Kalevipoeg Studies: The Creation and Reception of an Epic

Kalevipoeg Studies: The Creation and Reception of an Epic

By Cornelius Hasselblatt
Book Description

The poem Kalevipoeg, over 19,000 lines in length, was composed by FriedrichReinhold Kreutzwald (1803–1882) on the basis on folklore material. Itwas published in an Estonian-German bilingual edition in six instalmentsbetween 1857 and 1861; it went on to become the Estonian national epic.This first English-language monograph on the Kalevipoeg sheds light onvarious aspects of the emergence, creation and reception of the text.The first chapter sketches the objectives of the book and gives a shortsummary of the contents of the twenty tales of the epic, while the secondchapter treats the significance of the epic against the cultural background ofnineteenth-century Estonia.

The third chapter scrutinizes the emergence of the text in moredetail and, in its second part, takes a closer look at the many intertextualconnections and the traces the epic material has left in Estonian literatureup to the present time. The fourth chapter is a detailed case study of onedebated passage of the fifteenth tale.

The fifth and the six chapters deal with the German reception of the epic,which partly took place earlier than the reception in Estonia. In the fifthchapter, the first reviews and an early treatise by the German scholar WilhelmSchott (1863) are discussed. The sixth chapter presents the new genre of‘rewritings’ of the epic – texts which cannot be labelled as translations butare rather new creations on the basis of Kreutzwald’s text.

In the seventh chapter several versions of these retellings and adaptationsare compared in order to show the stability of some core material conveyedby various authors. A concluding chapter stresses the significance of foreignreception in the canonization process of the Kalevipoeg. At the end, acomprehensive bibliography and an index are added."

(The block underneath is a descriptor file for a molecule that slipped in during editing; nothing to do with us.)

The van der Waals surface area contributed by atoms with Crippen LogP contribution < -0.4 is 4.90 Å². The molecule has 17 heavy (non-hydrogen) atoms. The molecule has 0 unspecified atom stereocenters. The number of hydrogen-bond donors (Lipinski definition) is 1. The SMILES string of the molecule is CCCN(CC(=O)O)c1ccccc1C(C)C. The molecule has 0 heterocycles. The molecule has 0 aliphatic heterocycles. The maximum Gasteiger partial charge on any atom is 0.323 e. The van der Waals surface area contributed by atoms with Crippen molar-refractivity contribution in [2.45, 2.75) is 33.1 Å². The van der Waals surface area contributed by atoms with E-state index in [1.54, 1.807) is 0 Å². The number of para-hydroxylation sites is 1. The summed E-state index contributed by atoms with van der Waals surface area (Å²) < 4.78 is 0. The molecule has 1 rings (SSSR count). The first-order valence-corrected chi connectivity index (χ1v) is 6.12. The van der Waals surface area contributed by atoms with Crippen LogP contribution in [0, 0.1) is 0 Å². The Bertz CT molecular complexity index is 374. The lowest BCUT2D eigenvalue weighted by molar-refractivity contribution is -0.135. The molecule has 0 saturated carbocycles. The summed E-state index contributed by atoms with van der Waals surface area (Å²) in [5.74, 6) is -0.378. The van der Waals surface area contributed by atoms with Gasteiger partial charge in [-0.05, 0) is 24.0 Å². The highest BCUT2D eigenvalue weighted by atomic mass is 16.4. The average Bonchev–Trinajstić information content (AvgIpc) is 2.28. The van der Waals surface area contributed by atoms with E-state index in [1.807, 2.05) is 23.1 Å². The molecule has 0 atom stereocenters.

This book is part of the Studia Fennica Folkloristica series.

Table of Contents
  • Cover
  • Title
  • Copyright
  • Contents
  • Preface
  • Bibliographical Note
  • 1. Introduction
    • The objectives of this book
    • The contents of the Kalevipoeg (a summary of the twenty tales)2
  • 2. The Significance of the Kalevipoeg for the National Emancipation Movement of Estonia in the Nineteenth Century
    • The emergence of the text
    • The question of the authenticity of the material
    • The effect and reception of the epic
  • 3. The Emergence, Cultivation and Dissemination of the Kalevipoeg
    • Kreutzwald’s attitude
    • Quotations, adaptations and intertextual connections
      • (More or less) complete adaptations
      • Parts, motifs, ideas, elements
        • Poetry
        • Drama
        • Prose
    • Continuation
    • Conclusion
  • 4. Latin, German and Estonian. Language and Decency Exemplified through an Episode from the Fifteenth Tale
    • The problem
    • The background
    • The first solution
    • The second solution
    • The third solution
    • The consequences
  • 5. The German Reception of the Kalevipoeg
    • First reviews
    • Wilhelm Schott’s treatise
    • Other reviews, minor studies and marginal notes
    • A new German translation
    • The twentieth century and the beginning of the twenty-first century
    • A new German edition
  • 6. German Rewritings of the Kalevipoeg
    • The advantage of the disadvantage
    • Israël’s book from 1873
    • Grosse’s book from 1875
    • A shortened prose version for children, 1894
    • Another anthroposophical voice
  • 7. From Folklore to Literature. Folkloristic Metamorphosis in the Foreign Reception of the Kalevipoeg
    • Translations into other languages
    • The principle of self-correction
    • The transfer to literary reception
    • The case of Lou Goble
    • The case of Lou Goble, once more
  • 8. Conclusion
  • Bibliography
  • Abstract
    No review for this book yet, be the first to review.
      No comment for this book yet, be the first to comment
      Also Available On
      Curated Lists